Subcourt Proposal: English Language


#1

English Language

Parameters

Parent court: General.
Juror fee: 0.1 ETH.
Jurors for jump: 255.
Minimum Stake: 15 000 PNK.
Alpha: 32.5%.

Description

Court Purpose

In this subcourt, jurors will solve disputes involving quality of written content. This includes grammar and text logic.

Required Skills

This subcourt requires an advanced level of English. Jurors who are not native English speakers are advised to stake into this court only if they have C1+ level of English.
The following tests evaluates a C1 level: Cambridge Advanced (CAE), BEC Higher, BULATS score 75+, CLB/CELPIP 8+, CAEL 70+, IELTS level 7, TOEFL 110+, TOEIC score 880+.

Example

Contractor utilizes poor grammar in a sponsored article which doesn’t meet the standards as agreed in the contract.

Summary

Policies

  • If the disputed content is of significant size (> 10 000 words), parties in the dispute should point out to specific parts of the content which are being disputed. Otherwise, jurors should refuse to arbitrate.
  • All variations of English (UK, US, Australia, etc) are to accepted unless a target audience is specifically mentioned in the contract.

Rationale

This court will be used for English Writing and Article escrow contracts.
The policy prevents jurors from having to study considerable amount of text.


#2

English language is itself quite vast and flexible. Beyond the obvious differences in spelling between American and British English, there are
differences in vocabulary, idioms, grammar, phrasing and sentence structures that could be the subject matter of dispute.

These differences arise from differences in class, region, country, race, profession and many other identities.

Examples:

  1. “mutton” is used to refer to goat meat in the Indian subcontinent whereas everywhere else it refers to meat from older sheep.

  2. AAVE/Ebonics has grammatical differences from “white” English. Eg, “I seen” instead of “I saw” or “I’ve seen”

  3. There may be differences in the use of collective nouns. For instance, in American English you would say “the band is good” whereas in British English you would say “the band are good”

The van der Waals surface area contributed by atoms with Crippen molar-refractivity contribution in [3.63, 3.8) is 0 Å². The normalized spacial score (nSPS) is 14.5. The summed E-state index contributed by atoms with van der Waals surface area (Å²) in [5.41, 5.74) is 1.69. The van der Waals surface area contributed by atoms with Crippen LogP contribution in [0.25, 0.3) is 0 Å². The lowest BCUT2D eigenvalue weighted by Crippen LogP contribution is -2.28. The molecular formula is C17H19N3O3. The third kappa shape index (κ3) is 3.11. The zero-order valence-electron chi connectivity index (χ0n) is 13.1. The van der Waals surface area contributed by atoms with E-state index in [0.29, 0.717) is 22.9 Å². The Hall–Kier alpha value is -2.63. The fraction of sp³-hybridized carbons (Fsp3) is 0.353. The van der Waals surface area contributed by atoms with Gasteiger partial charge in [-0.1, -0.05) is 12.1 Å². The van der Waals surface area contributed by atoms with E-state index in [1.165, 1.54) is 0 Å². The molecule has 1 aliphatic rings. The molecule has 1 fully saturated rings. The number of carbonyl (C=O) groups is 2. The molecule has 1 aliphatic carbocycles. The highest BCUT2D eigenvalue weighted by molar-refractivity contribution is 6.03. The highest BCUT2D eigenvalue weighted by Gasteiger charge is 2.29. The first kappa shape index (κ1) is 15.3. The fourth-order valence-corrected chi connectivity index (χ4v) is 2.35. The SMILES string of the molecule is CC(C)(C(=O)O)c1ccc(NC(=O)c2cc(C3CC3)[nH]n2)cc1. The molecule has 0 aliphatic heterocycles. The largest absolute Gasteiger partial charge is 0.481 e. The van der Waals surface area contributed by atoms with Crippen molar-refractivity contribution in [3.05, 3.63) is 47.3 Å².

Source for number 3: https://www.google.com/url?sa=t&source=web&rct=j&url=https://learningenglish.voanews.com/amp/3063743.html&ved=2ahUKEwiqg7WrgJTiAhWDuo8KHfVMCeYQFjAEegQIDxAZ&usg=AOvVaw3b-cubvR5xGa7Q-NquuYsU&ampcf=1

And of course, certain terms that are acceptable in informal discourse may not be acceptable in formal discourse and vice-versa. You wouldn’t put slang words in a business letter. Certain groups of people may have a shared meaning of a word that isn’t used by people outside the group, etc

While it may seem innocuous, “correcting” someone’s English may have a wider socio-political context attached.

I would propose a policy that advises jurors to take in consideration the INTENDED AUDIENCE of the document under controversy and be mindful of all relevant sociological variables that may impact the flow and manner of communication between the source and the target of the communicated message.


#3

Excellent and well reasoned reply Abeer. It is certainly true, the English language is rife with nuances which will likely lead to confusion.

I think there is a generally held standard throughout the academic and ‘high’ level cryptosphere (Whitepapers, Tokenomics etc) which adheres to a specific style and quality which is content agnostic but ‘rule’ pure in terms of grammar and construction.

The English/ American differences are very common I agree. Better may be alluding to the academic / high journalism level and style of english writing which I’d imagine 99% of any escrow contracts in this court would be looking for.

Your proposed policy sounds good with the potential added caveat of stressing if disputes have regional differences in English / US grammar, they should be checked and highlighted as evidence according to the intended audience.


#4

Maybe we could state that all variations of English are to accepted unless a target audience is specifically mentioned in the contract.


#5

Thank you, Stuart. I agree with you that if the brunt of disputes arise out of academic and related writing styles, then the likelihood of being faced with questions about pidgin vocabulary or unconventional grammatical structures is dramatically reduced.

Although I would wager that even in that subset pertinent differences in grammar and vocabulary might persist between different disciplines, professions and countries/regions.


#6

In the absence of anything being mentioned regarding style or dialectrical variation in the contract I think the parties could produce evidence to prove what the intended audience and linguistic context of the disputed document is, too.


#7

Well that would mean that contractors would need to understand the implied audience without it being mentioned. I think in the case the audience is not specify, it’s better to consider the work correct.


#8

I updated the proposal accordingly.


#9

The proposal has been put to vote.


#10

The court has been created.